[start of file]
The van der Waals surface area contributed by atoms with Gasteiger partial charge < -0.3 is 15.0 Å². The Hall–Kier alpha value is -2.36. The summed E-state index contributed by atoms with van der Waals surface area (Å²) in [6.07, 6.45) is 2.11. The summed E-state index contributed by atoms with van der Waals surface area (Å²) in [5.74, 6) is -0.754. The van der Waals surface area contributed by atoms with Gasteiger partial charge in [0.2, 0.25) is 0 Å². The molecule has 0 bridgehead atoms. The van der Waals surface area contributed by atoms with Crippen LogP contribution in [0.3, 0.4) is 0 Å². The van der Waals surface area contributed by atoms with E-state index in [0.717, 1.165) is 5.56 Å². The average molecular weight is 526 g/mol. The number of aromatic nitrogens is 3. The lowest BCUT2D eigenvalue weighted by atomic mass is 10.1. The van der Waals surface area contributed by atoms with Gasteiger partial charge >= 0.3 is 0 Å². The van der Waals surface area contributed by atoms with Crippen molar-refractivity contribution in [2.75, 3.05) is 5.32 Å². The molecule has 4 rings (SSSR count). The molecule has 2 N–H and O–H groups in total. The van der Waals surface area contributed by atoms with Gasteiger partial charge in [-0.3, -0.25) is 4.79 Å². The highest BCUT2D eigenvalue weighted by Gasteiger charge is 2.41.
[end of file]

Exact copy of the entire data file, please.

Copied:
The van der Waals surface area contributed by atoms with Gasteiger partial charge < -0.3 is 15.0 Å². The Hall–Kier alpha value is -2.36. The summed E-state index contributed by atoms with van der Waals surface area (Å²) in [6.07, 6.45) is 2.11. The summed E-state index contributed by atoms with van der Waals surface area (Å²) in [5.74, 6) is -0.754. The van der Waals surface area contributed by atoms with Gasteiger partial charge in [0.2, 0.25) is 0 Å². The molecule has 0 bridgehead atoms. The van der Waals surface area contributed by atoms with Crippen LogP contribution in [0.3, 0.4) is 0 Å². The van der Waals surface area contributed by atoms with E-state index in [0.717, 1.165) is 5.56 Å². The average molecular weight is 526 g/mol. The number of aromatic nitrogens is 3. The lowest BCUT2D eigenvalue weighted by atomic mass is 10.1. The van der Waals surface area contributed by atoms with Gasteiger partial charge >= 0.3 is 0 Å². The van der Waals surface area contributed by atoms with Crippen molar-refractivity contribution in [2.75, 3.05) is 5.32 Å². The molecule has 4 rings (SSSR count). The molecule has 2 N–H and O–H groups in total. The van der Waals surface area contributed by atoms with Gasteiger partial charge in [-0.3, -0.25) is 4.79 Å². The highest BCUT2D eigenvalue weighted by Gasteiger charge is 2.41.